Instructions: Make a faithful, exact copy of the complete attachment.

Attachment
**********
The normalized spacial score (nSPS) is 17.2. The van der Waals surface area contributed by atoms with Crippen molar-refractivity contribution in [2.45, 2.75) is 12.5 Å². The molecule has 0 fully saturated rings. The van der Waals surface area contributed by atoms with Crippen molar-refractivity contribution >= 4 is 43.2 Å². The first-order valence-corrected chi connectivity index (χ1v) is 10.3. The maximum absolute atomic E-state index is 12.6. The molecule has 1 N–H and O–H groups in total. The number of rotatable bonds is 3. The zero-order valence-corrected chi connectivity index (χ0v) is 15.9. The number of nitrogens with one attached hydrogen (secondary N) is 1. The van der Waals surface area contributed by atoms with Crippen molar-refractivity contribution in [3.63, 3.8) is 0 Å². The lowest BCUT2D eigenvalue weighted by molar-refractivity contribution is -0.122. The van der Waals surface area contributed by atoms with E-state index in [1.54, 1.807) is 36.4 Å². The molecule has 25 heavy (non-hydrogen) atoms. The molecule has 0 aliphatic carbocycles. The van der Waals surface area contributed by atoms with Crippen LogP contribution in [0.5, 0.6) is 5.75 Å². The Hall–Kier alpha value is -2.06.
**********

The normalized spacial score (nSPS) is 17.2. The van der Waals surface area contributed by atoms with Crippen molar-refractivity contribution in [2.45, 2.75) is 12.5 Å². The molecule has 0 fully saturated rings. The van der Waals surface area contributed by atoms with Crippen molar-refractivity contribution >= 4 is 43.2 Å². The first-order valence-corrected chi connectivity index (χ1v) is 10.3. The maximum absolute atomic E-state index is 12.6. The molecule has 1 N–H and O–H groups in total. The number of rotatable bonds is 3. The zero-order valence-corrected chi connectivity index (χ0v) is 15.9. The number of nitrogens with one attached hydrogen (secondary N) is 1. The van der Waals surface area contributed by atoms with Crippen molar-refractivity contribution in [3.63, 3.8) is 0 Å². The lowest BCUT2D eigenvalue weighted by molar-refractivity contribution is -0.122. The van der Waals surface area contributed by atoms with E-state index in [1.54, 1.807) is 36.4 Å². The molecule has 25 heavy (non-hydrogen) atoms. The molecule has 0 aliphatic carbocycles. The van der Waals surface area contributed by atoms with Crippen LogP contribution in [0.5, 0.6) is 5.75 Å². The Hall–Kier alpha value is -2.06.